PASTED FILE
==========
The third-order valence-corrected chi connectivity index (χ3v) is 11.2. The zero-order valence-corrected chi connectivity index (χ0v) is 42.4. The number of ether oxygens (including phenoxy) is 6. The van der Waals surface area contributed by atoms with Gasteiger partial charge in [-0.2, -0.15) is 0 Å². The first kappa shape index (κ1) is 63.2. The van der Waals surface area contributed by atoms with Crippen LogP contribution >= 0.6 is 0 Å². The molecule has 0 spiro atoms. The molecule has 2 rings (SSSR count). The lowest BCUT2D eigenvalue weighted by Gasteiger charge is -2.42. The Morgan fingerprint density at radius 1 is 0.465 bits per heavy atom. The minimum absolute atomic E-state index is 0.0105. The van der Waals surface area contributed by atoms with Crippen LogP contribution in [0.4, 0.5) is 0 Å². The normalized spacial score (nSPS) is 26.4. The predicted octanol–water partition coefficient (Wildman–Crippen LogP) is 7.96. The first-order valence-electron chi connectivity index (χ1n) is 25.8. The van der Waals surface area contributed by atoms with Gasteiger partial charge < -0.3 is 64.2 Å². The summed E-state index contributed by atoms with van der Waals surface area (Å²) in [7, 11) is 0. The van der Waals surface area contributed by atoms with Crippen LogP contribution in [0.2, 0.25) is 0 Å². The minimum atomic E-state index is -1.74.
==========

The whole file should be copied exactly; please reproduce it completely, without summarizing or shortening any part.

The third-order valence-corrected chi connectivity index (χ3v) is 11.2. The zero-order valence-corrected chi connectivity index (χ0v) is 42.4. The number of ether oxygens (including phenoxy) is 6. The van der Waals surface area contributed by atoms with Gasteiger partial charge in [-0.2, -0.15) is 0 Å². The first kappa shape index (κ1) is 63.2. The van der Waals surface area contributed by atoms with Crippen LogP contribution >= 0.6 is 0 Å². The molecule has 0 spiro atoms. The molecule has 2 rings (SSSR count). The lowest BCUT2D eigenvalue weighted by Gasteiger charge is -2.42. The Morgan fingerprint density at radius 1 is 0.465 bits per heavy atom. The minimum absolute atomic E-state index is 0.0105. The van der Waals surface area contributed by atoms with Crippen LogP contribution in [0.4, 0.5) is 0 Å². The normalized spacial score (nSPS) is 26.4. The predicted octanol–water partition coefficient (Wildman–Crippen LogP) is 7.96. The first-order valence-electron chi connectivity index (χ1n) is 25.8. The van der Waals surface area contributed by atoms with Gasteiger partial charge < -0.3 is 64.2 Å². The summed E-state index contributed by atoms with van der Waals surface area (Å²) in [7, 11) is 0. The van der Waals surface area contributed by atoms with Crippen LogP contribution in [0.2, 0.25) is 0 Å². The minimum atomic E-state index is -1.74.